Measure and mark the spot where you will be making the cut on the cable with a marker. Clamp the cable cutter on the spot, then rotate it a few times until you feel the insulation slowly coming off. Stop once you can pull the cut part of the insulation off.
Step 3. Cut off the unneeded threads, then refer to the manual to know how much insulation you need to cut off from each wire.
Now that the wires are free, you may need to cut off a short section of their coverings.
The general recommendation for wire stripping is 1 inch. However, it’s always best to follow the wire manufacturer’s instructions in this regard. Some may call for only ½ inch to be stripped, after all. This is why I highly suggest you refer to the manual before cutting off the insulation.
Step 4. Strip each wire using automatic wire strippers, then put a ferrule on each end.
Automatic wire strippers will get this done for you in seconds and in a single cutting action, so I recommend you use them for this purpose. Insert the wire using the correct guide for 6-gauge wires.
From here, you can either twist the exposed wires to make them as compact and close-knit as possible or use ferrules to house them. I recommend doing the latter.
Even better if you twist each end nice and tight first, then use the ferrules. Not only will ferrules make it easier for you to screw each wire in place later, but they also help in reducing fraying and minimizing electrocution risk.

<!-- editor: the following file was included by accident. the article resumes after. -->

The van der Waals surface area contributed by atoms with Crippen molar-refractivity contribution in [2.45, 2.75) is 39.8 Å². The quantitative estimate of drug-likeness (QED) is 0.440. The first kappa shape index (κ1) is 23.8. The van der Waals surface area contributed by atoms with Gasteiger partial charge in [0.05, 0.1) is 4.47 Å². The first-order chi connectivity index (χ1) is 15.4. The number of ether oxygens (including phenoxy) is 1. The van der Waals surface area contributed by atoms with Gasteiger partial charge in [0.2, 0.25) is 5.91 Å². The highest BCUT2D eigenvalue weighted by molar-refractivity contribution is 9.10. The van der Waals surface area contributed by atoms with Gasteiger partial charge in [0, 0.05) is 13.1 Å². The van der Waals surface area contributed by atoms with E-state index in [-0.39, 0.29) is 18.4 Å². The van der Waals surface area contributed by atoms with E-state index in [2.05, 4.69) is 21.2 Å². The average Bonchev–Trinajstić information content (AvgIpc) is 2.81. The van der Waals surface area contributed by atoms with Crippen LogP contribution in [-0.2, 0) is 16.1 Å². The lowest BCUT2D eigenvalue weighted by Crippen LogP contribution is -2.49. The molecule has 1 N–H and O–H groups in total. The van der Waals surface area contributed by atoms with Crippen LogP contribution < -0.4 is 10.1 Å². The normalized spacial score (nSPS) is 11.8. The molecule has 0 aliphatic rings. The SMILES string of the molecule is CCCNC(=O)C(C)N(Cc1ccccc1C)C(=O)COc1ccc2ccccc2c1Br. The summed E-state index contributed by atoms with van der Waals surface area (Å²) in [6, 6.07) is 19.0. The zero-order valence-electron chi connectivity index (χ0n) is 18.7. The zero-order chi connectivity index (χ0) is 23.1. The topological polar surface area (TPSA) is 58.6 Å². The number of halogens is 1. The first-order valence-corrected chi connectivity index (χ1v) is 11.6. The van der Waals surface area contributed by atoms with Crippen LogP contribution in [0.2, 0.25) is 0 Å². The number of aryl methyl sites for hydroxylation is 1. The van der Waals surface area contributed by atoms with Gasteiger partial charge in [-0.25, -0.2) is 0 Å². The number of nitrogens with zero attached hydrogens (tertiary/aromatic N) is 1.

You have to use a crimping tool if you decide to go down that route. Please watch this video on how to do it:
Step 5. Slot the wires into the right holes on the plug, then screw them in place.
Now that the wires are ready to be socketed into the plug’s holes, take note of the label and color code on each one. Most portable generator cables and connectors come with plugs containing color codes.
Red (X) and black (Y) wires are your hot wires, while white (W) and green (G) are neutral and ground wires, respectively. You may struggle a bit in inserting them all, but most wires are flexible enough to be manipulated into holes, so keep trying!
Some can vouch for inserting all wires at once, while others prefer to do it one by one. Figure out which method works well for you. Screw each wire in place the moment you know they’re snugly inside each hole.
Slide the base over to the end, then attach it to the plug. You may need to remove the clamps first if your plug has them.